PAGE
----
How many times have you wished something wasn’t true? I can think of plenty of examples –Coronavirus, last summer’s catastrophic bushfires, 9-11 – the list is endless, but there is one that selfishly tops the list for me – a 67-day period in late 2016 that saw my family self-destruct.
I chose to share my family’s true story in hope that others can learn from their emotion-charged choices and avoid making irreversible decisions that have far-reaching impacts, not only on the people they love, but others who ultimately become part of the journey.
When things began to implode, I was motivated by trying to keep my family together as a series of events grew into a nightmare. We had battled so hard to fight back from that 67-day period and then one morning I learned of another family tragedy that left me shattered again, and needing to let things out … I felt compelled to write Shattered.
Later that day, my wife Amanda was again mopping up my tears. I was angry and upset and after talking at length with her I began typing away. The words were flowing that afternoon and before I knew it I had written a prelude and the first chapter.
I always thought in the back of my mind that my family’s journey would be one hell of a story.
Grief was the motivator behind taking to the keyboard but as I kept writing over many months, I began to feel that learnings could be had from my family’s demise.
My brother, eldest sister and father all battled various issues and all made life changing decisions. Amanda, myself, my mother and other sister were left to pick up the pieces and it was a complicated puzzle.
I wish Shattered wasn’t true but it is, and I’m sure many other families have battled serious challenges with loved ones suffering mental illness and, or domestic violence. Unfortunately, others will be able to relate to parts of my story and I desperately wish that no other family ever has to go through anything like mine did.
Certain things are avoidable, for every action there’s a consequence.
I don’t want to sound like a preacher, nor do I want pity from those that read Shattered, I just hope people realise that life is worth fighting for and that there’s no shame in talking, or accepting help. I always thought that’s how families worked, but mine unfortunately forgot some of those fundamentals.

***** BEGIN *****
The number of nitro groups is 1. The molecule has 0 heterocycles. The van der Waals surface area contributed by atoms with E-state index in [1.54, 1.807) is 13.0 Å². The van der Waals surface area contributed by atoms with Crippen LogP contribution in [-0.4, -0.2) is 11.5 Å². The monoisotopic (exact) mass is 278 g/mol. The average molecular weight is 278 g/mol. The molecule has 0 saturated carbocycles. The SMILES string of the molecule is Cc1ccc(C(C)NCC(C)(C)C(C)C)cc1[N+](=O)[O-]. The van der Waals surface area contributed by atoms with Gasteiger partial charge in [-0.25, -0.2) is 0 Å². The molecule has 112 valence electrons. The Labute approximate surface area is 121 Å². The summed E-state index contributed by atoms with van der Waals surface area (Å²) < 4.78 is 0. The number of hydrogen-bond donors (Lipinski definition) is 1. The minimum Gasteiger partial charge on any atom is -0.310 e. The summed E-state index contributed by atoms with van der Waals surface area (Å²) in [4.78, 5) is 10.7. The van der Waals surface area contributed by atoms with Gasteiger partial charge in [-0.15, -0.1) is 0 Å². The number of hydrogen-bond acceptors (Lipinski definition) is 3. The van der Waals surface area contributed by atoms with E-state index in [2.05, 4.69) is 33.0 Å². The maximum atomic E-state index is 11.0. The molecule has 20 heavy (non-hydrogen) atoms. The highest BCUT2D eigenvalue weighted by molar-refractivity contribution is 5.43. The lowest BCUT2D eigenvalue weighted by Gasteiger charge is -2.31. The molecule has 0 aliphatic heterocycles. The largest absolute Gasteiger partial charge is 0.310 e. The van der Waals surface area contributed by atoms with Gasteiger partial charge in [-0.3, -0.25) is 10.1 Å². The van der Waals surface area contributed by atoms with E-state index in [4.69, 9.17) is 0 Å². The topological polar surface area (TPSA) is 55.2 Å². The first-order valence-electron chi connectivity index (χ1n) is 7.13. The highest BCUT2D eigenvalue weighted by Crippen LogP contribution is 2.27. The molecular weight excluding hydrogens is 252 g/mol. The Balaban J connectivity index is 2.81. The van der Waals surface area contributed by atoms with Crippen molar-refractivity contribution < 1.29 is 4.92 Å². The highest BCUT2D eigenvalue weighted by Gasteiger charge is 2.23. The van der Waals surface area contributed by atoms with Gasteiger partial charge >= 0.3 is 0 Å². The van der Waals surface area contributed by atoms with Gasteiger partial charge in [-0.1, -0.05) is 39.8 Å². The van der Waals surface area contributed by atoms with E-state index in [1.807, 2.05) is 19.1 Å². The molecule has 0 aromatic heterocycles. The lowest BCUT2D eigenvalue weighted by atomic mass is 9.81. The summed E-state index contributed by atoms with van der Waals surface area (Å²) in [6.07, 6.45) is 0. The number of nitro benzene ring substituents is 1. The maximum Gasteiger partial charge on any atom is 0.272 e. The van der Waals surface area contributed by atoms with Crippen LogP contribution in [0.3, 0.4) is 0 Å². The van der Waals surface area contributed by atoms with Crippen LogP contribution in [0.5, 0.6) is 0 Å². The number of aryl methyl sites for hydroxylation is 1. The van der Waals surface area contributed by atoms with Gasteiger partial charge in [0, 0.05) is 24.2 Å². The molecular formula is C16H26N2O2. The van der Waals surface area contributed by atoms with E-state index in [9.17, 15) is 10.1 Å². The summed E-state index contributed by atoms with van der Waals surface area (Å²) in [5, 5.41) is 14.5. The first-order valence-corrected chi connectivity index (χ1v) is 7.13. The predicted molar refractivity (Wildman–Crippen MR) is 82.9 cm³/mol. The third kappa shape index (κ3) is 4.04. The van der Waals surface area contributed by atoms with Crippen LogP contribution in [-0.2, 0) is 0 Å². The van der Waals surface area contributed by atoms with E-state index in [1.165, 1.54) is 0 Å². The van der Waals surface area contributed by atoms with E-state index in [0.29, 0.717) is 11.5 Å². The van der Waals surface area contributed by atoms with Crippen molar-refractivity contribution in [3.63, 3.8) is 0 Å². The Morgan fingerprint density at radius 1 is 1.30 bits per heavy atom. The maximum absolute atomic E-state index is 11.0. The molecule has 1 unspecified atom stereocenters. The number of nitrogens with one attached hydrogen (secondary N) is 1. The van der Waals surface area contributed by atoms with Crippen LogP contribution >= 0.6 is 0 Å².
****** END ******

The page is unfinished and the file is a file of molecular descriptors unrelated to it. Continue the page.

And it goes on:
I hope this story helps victims of domestic violence, sufferers of mental illness and their support networks to think about things differently. We often hear about sufferers of mental illness and victims of domestic violence; they need all the support they can get, but we never hear about help for those that support them. We can’t forget about the people that help those doing it tough.
They hurt as well, but have to remain so strong in very trying circumstances. People need to think about the options they take, especially when they are at breaking point.
I believe many people have learnt to appreciate things more in the face of COVID-19. In life we also need to make smart choices and not let high emotion or pride get in the way. If you make the wrong choice the ramifications can have a major impact, not only on one’s self, but on those that love and support you.
My family will never be the same again, but we continue to support each other despite many other challenges. We make the most of what we have.
I’m grateful for my amazing wife and beautiful compassionate children. We all have to continue living life. My sister Amy has done that after being released from prison and serving her sentence. She now operates a fashion boutique and is making the most of her new freedom, after not only getting out of jail, but out of a toxic and violent relationship.
I wish I could say the same for my brother and my father.
Travis Winks – Author of Shattered